What does the market turmoil mean for tech?
Headlines are full of the market turmoil, spreading from China to the rest of Asia and then to the rest of the world. But how will the current wobble affect the technology industry?
Giants like Apple, Intel and Microsoft have already seen their share price fall in the last week, with Apple losing more than $150bn from its stock market value. The last big slide in the tech giant’s share price came in 2013 when Apple shares lost 40 percent of their value.
According to USA Today Apple is “the battleground stock where bulls and bears are squaring off. Bears insist smartphone growth is slowing, price pressures are rising and the important market of China is slowing down. Bulls think new Apple products, including a refreshed smartphone expected to be announced in early September, will reinvigorate growth.”
This might suggest that Apple will be a bellwether stock to watch closely over the coming days and weeks. Apple is one of the most widely held stocks by individual investors. The company also has more than $200 billion in cash and investments, a portion of which has been earmarked for buying back stock.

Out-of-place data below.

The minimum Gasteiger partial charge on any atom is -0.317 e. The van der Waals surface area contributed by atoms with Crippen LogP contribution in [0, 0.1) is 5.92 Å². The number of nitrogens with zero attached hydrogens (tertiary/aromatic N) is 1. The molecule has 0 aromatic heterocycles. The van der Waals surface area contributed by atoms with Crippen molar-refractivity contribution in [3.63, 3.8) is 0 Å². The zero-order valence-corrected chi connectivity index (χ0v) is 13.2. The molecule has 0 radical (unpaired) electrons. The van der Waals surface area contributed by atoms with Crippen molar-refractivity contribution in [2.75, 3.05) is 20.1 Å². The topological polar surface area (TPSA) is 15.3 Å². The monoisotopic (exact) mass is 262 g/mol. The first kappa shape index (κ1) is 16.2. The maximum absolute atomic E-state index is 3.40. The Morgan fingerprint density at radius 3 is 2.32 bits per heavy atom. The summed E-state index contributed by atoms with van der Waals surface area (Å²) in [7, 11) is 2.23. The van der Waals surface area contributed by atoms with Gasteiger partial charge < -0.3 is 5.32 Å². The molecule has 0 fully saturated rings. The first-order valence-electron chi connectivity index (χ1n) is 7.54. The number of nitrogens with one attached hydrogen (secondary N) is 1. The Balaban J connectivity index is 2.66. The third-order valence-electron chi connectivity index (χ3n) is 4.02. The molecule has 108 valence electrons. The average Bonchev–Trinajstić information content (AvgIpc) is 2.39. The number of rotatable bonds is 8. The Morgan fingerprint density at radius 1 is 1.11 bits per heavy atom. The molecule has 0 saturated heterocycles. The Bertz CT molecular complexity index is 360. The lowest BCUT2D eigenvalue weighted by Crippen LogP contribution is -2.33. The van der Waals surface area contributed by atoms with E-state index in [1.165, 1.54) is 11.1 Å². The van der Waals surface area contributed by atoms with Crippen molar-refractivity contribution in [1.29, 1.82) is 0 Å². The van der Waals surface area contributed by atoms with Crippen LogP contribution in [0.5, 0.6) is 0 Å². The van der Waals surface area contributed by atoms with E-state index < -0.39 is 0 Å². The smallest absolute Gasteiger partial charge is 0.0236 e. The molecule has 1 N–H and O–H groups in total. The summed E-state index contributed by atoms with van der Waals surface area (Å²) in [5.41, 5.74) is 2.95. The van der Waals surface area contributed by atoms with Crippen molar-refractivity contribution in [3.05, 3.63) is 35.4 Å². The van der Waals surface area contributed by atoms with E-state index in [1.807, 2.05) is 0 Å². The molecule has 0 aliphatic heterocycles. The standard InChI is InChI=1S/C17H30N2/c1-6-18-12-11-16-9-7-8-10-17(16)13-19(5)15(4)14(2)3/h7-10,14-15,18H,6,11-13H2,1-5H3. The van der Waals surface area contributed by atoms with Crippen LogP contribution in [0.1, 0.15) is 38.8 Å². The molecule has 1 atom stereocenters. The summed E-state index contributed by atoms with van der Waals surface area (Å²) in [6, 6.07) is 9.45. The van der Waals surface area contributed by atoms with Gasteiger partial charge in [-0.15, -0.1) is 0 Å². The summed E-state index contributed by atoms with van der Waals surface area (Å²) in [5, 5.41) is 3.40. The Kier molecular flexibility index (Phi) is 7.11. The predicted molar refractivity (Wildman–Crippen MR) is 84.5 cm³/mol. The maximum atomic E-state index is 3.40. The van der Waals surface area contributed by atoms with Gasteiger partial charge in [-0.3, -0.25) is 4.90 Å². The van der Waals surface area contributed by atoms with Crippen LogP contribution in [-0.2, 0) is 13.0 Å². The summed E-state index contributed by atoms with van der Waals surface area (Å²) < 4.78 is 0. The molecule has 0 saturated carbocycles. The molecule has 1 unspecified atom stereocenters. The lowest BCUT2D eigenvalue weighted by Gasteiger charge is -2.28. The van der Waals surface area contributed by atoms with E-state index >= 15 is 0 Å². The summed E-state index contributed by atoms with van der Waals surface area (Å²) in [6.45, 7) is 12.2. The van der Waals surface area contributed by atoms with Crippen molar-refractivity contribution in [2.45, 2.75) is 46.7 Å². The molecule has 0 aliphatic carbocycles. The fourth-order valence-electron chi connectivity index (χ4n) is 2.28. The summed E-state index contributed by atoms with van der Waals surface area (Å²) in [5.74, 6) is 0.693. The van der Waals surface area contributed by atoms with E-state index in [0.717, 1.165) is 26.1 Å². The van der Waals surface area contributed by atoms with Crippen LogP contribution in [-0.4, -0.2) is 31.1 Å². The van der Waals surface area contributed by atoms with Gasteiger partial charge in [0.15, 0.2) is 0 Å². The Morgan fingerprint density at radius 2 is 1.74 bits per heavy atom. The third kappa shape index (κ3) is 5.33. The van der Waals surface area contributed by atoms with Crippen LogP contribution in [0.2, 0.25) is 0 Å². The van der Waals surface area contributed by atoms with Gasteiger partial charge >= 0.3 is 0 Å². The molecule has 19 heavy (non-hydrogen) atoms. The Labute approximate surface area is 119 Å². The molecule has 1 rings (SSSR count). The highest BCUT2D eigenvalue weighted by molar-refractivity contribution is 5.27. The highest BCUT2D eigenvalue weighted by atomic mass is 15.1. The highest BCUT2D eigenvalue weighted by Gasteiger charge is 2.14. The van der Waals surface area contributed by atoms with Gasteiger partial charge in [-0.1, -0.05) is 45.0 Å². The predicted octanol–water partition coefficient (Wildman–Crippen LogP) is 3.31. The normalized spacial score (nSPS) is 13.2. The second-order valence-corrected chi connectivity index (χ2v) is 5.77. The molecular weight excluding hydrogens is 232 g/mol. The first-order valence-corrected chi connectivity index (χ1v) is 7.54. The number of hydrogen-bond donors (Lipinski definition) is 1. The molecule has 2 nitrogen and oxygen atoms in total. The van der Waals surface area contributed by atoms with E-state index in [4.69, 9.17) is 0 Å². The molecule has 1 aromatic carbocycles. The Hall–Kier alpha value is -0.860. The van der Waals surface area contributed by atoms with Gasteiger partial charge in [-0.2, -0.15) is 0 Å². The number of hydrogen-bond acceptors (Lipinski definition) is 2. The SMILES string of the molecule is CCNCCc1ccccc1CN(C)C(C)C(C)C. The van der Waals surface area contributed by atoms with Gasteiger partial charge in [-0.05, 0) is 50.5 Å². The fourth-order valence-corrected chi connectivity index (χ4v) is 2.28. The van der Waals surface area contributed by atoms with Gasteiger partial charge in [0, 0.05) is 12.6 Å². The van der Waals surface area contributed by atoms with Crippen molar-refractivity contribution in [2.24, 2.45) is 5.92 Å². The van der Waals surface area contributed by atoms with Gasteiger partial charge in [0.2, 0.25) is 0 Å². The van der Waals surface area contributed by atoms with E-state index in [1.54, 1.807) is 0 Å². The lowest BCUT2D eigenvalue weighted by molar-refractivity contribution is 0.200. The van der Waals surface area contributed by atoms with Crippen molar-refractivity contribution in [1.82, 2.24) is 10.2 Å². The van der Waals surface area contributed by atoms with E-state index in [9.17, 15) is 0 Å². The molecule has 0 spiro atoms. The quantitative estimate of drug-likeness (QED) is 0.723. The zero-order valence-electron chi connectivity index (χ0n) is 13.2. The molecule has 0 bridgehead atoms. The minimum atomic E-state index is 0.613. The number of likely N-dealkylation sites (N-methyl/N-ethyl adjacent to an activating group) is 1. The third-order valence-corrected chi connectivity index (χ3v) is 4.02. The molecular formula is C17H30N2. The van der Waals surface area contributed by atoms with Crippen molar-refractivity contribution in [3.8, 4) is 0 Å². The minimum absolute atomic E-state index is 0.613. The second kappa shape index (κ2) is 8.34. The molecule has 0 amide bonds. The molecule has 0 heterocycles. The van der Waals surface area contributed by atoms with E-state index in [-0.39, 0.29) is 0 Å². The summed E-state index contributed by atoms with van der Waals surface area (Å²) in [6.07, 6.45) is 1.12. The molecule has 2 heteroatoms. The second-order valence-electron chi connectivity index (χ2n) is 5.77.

According to the Financial Times the setback has also exposed a widening gulf between the euphoric valuations for private tech companies and the more sombre public stock market.
Tech investor Bill Gurley of Benchmark has argued that if the valuations of public tech companies are compressing, private market valuations might be next. Gurley took to Twitter to warn the tech industry and start-up unicorns (companies valued at $1bn before their IPO) about the impending crisis.
“We may be nearing the end of a cycle where growth is valued more than profitability. It could be at an inflection point.” Gurley tweeted adding: “bad things are happening quickly” and “can you get to profitability on your last round? Have you even considered such a reality?”
Many US tech companies are dependent on overseas sales, which makes them vulnerable if the dollar strengthens as other currencies fall. However the most vulnerable companies in this climate will be those who’ve been valued on their growth prospects. Chinese companies are in an especially tough situation and the ecommerce giant Alibaba’s share price has fallen 43 percent below its peak to $68.16, just barely above its $68 initial public offering price.
The biggest fear for technology companies and investors is that we might be heading towards another global recession. Unfortunately we might not know it until we’re there. Stocks are up over 200% since March of 2009, Business Insider is already looking at how to cope with a correction. Their message? Keep calm and carry on.
Image by Matthew Wiebe.